from The American Heritage® Dictionary of the English Language, 4th Edition

  • adj. Mentally quick and original; bright.
  • adj. Nimble with the hands or body; dexterous.
  • adj. Exhibiting quick-wittedness: a clever story.
  • adj. New England Easily managed; docile: "Oxen must be pretty clever to be bossed around the way they are” ( Dialect Notes).
  • adj. New England Affable but not especially smart.
  • adj. Chiefly Southern U.S. Good-natured; amiable. See Regional Note at ugly.

from Wiktionary, Creative Commons Attribution/Share-Alike License

  • adj. Nimble with hands or body; skillful; adept.
  • adj. Resourceful, sometimes to the point of cunning.
  • adj. Smart, intelligent or witty; mentally quick or sharp.
  • adj. Showing inventiveness or originality; witty.
  • adj. Possessing magical abilities.

from the GNU version of the Collaborative International Dictionary of English

  • adj. Possessing quickness of intellect, skill, dexterity, talent, or adroitness; expert.
  • adj. Showing skill or adroitness in the doer or former.
  • adj. Having fitness, propriety, or suitableness.
  • adj. Well-shaped; handsome.
  • adj. Good-natured; obliging.

from The Century Dictionary and Cyclopedia

  • Possessing skill or address; having special ability of any kind, especially such as involves quickness of intellect or mechanical dexterity; adroit. It now commonly implies the possession of ability which, though noteworthy, does not amount to genius, nor even to a high degree of talent.
  • Indicative of or exhibiting cleverness: as, a clever speech; a clever trick.
  • Well shaped; active-looking; handsome.
  • Good-natured; obliging; complaisant; possessing an agreeable mind or disposition.
  • Agreeable; pleasant; comfortable; nice: as, “these clever apartments,”
  • Synonyms Adroit, Dexterous, Expert, etc. (see adroit); ready, quick, ingenious, neat-handed, knowing, sharp, bright.
  • A variant of claver.

from WordNet 3.0 Copyright 2006 by Princeton University. All rights reserved.

  • adj. showing inventiveness and skill
  • adj. mentally quick and resourceful
  • adj. showing self-interest and shrewdness in dealing with others


Middle English cliver; akin to East Frisian klifer, klüfer.
(American Heritage® Dictionary of the English Language, Fourth Edition)
From East Anglian dialectal English cliver ("expert at seizing"), from Middle English cliver ("tenacious"), perhaps from Old English *clifer, clibbor ("clinging"), or perhaps from East Frisian (compare Saterland Frisian kluftich), or dialectal Norwegian klover ("ready, skillful"); possibly influenced by Old English clifer ("claw, hand"). Related to cleave. (Wiktionary)


  • I _should_ like to know what her estimate is, but am always half afraid of finding a clever novel _too clever_, and of finding my own story and my own people all forestalled.

    Jane Austen, Her Life and Letters A Family Record

  • - I should like to know what her Estimate is-but am always half afraid of finding a clever novel too clever-& of finding my own story and my own people all forestalled.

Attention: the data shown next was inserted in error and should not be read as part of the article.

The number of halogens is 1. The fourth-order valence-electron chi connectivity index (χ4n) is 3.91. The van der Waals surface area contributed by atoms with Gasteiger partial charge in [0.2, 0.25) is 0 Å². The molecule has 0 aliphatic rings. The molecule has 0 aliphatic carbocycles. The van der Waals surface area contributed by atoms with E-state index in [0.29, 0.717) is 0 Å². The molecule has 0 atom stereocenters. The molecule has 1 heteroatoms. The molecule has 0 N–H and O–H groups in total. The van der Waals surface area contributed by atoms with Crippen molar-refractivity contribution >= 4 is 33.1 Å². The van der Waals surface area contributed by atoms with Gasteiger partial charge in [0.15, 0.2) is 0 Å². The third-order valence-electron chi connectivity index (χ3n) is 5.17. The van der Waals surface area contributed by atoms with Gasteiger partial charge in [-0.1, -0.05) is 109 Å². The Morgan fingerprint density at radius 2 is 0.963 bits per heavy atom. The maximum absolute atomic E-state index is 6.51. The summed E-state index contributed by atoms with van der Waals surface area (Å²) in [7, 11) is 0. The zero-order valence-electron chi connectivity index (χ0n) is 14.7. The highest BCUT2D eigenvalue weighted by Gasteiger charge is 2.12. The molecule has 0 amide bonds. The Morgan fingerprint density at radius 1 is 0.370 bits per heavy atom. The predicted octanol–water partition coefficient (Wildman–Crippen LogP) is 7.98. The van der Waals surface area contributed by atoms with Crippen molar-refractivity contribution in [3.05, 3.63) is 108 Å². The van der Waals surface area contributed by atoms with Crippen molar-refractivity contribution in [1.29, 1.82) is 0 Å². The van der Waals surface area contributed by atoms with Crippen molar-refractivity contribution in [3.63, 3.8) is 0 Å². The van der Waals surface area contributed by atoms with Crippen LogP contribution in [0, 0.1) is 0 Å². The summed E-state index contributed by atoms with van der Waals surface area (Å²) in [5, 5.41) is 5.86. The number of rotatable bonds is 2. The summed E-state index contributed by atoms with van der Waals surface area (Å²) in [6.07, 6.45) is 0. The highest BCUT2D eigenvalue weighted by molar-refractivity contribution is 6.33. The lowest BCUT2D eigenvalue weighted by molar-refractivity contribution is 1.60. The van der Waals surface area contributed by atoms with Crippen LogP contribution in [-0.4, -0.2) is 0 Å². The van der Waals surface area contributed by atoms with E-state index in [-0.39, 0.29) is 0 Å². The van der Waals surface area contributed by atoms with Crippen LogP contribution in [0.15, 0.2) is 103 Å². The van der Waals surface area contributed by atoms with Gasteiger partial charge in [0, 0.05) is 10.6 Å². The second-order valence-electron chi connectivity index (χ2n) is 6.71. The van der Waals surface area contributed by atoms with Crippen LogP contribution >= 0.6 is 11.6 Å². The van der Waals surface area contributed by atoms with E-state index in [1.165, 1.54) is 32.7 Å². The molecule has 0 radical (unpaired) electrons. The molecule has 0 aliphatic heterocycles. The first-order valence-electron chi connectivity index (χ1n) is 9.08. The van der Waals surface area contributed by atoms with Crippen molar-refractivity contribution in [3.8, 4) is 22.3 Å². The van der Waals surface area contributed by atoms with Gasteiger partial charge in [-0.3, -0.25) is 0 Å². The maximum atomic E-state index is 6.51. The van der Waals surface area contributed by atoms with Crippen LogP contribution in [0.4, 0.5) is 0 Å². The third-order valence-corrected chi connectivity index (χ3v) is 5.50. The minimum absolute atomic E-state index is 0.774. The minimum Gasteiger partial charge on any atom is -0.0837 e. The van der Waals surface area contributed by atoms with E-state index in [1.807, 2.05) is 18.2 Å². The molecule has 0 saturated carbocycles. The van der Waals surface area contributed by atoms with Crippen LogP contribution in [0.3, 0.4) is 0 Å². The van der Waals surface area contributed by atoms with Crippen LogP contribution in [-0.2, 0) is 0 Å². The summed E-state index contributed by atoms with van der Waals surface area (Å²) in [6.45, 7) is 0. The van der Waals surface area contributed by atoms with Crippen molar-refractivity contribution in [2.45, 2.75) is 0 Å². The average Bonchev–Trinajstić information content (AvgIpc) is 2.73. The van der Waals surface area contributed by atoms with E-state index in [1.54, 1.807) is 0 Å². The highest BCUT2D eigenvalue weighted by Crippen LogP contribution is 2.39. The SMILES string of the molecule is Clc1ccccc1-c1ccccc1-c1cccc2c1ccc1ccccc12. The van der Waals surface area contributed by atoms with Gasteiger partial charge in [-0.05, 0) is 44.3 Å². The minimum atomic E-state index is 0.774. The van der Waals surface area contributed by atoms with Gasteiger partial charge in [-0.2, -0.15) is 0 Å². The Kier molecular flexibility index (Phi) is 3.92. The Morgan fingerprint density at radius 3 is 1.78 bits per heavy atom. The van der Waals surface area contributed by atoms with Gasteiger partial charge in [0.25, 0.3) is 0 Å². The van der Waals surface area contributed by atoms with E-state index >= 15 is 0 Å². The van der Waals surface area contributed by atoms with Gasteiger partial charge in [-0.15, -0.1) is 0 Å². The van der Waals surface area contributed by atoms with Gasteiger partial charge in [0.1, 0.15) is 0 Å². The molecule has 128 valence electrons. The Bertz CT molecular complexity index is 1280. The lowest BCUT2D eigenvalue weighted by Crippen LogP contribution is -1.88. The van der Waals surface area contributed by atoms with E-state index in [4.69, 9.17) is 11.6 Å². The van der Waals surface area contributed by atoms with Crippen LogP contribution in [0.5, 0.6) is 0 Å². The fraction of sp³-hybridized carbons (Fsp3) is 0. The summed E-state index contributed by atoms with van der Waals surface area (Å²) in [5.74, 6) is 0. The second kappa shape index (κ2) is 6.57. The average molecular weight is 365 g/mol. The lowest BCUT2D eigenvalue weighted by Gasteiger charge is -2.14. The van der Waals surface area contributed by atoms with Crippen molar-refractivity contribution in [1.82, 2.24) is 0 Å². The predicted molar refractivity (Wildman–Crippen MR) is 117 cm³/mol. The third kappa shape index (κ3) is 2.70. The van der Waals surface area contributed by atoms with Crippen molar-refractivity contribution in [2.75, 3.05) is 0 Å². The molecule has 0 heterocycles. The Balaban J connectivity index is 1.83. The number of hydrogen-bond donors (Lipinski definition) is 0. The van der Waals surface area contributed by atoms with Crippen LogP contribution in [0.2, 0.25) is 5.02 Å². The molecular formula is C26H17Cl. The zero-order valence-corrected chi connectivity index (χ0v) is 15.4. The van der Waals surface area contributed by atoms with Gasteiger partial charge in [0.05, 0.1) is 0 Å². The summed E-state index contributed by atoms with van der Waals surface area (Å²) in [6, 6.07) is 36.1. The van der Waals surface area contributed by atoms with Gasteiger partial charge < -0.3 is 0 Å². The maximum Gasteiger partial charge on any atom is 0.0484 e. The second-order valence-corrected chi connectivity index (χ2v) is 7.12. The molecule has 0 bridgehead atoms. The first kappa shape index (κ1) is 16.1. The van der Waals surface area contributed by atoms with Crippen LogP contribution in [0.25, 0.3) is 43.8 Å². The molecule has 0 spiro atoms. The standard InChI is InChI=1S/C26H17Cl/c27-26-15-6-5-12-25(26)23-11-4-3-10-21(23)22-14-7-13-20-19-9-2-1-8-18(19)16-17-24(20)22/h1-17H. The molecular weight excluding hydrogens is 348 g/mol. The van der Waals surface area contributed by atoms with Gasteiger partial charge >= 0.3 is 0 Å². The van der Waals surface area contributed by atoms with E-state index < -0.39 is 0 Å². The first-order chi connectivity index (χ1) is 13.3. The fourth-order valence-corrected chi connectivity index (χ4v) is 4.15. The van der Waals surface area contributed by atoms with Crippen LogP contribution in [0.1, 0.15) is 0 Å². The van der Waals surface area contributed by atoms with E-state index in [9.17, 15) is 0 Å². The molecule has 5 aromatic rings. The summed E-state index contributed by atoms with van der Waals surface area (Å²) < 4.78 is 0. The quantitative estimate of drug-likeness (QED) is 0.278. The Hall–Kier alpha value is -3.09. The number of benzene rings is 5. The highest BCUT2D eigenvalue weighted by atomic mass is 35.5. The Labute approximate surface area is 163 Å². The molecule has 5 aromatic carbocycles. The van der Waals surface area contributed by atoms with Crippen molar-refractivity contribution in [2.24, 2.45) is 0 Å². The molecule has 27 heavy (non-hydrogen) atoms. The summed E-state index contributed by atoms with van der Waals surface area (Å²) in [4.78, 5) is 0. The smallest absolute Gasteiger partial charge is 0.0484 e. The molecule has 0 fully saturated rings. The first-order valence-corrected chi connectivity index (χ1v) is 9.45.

Jane Austen's Letters To Her Sister Cassandra and Others

  • Examining the brain-imaging data, Bengtsson found that the students' brains responded differently to the mistakes they made depending on whether they were primed with the word clever or the word stupid.

    The Optimism Bias by Tali Sharot: extract

  • “To you,” pursued Forcheville, “does intelligence mean what they call clever talk; you know, the sort of people who worm their way into society?”

    Swann's Way

  • Modder River, when all day long most of our men were quite unable to discover on which side of the stream the Boer entrenchments were, and in what they called clever trickery, but we called treachery, they are absolutely unsurpassable.

    With the Guards' Brigade from Bloemfontein to Koomati Poort and Back

  • "To you," pursued Forcheville, "does intelligence mean what they call clever talk; you know, the sort of people who worm their way into society?"

    Swann's Way

  • Mrs. Clymer Ketchum, though her acquaintances were chiefly in the world of fortune and of fashion, had yet a certain weakness for what she called clever people.

    Complete Project Gutenberg Oliver Wendell Holmes, Sr. Works

  • It is an operation so absorbing that it often weakens those pettier talents which make what we call the clever man.

    Put Yourself in His Place

  • The father-in-law of Tallien is a banker, what you call a clever fellow; another word, says the most sensible man here, for a cheat; the court and the clergy mutually support each other, and their combined despotism is indeed dreadful, yet much is doing; Jardine is very active; he has forwarded the establishment of schools in the Asturias with his Spanish friends.

    Reminiscences of Samuel Taylor Coleridge, and Robert Southey

  • "It depends what you call clever and what you call dirty," said Wenger, who was asked whether he felt Scholes tackled unfairly.

    The Guardian World News


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  • Algernon: All women become like their mothers. That is their tragedy. No man does. That's his.
    Jack: Is that clever?

    -The Importance of Being Ernest, Oscar Wilde

    December 31, 2009